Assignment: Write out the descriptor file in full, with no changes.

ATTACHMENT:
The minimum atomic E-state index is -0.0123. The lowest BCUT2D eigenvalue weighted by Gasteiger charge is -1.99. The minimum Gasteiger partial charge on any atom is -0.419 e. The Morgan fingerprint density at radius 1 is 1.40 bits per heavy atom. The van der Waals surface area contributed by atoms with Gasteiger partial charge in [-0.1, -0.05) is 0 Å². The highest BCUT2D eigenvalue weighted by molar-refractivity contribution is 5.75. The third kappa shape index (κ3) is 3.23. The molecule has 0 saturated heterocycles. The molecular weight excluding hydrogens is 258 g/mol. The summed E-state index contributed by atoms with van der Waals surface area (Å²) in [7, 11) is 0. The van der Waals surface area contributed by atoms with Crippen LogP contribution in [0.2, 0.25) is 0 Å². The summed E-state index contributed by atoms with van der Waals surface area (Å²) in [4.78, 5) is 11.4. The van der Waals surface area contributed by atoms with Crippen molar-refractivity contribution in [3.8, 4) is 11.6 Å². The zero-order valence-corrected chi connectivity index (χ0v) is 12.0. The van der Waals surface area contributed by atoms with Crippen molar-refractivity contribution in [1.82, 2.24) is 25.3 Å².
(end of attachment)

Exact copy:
The minimum atomic E-state index is -0.0123. The lowest BCUT2D eigenvalue weighted by Gasteiger charge is -1.99. The minimum Gasteiger partial charge on any atom is -0.419 e. The Morgan fingerprint density at radius 1 is 1.40 bits per heavy atom. The van der Waals surface area contributed by atoms with Gasteiger partial charge in [-0.1, -0.05) is 0 Å². The highest BCUT2D eigenvalue weighted by molar-refractivity contribution is 5.75. The third kappa shape index (κ3) is 3.23. The molecule has 0 saturated heterocycles. The molecular weight excluding hydrogens is 258 g/mol. The summed E-state index contributed by atoms with van der Waals surface area (Å²) in [7, 11) is 0. The van der Waals surface area contributed by atoms with Crippen LogP contribution in [0.2, 0.25) is 0 Å². The summed E-state index contributed by atoms with van der Waals surface area (Å²) in [4.78, 5) is 11.4. The van der Waals surface area contributed by atoms with Crippen molar-refractivity contribution in [3.8, 4) is 11.6 Å². The zero-order valence-corrected chi connectivity index (χ0v) is 12.0. The van der Waals surface area contributed by atoms with Crippen molar-refractivity contribution in [1.82, 2.24) is 25.3 Å².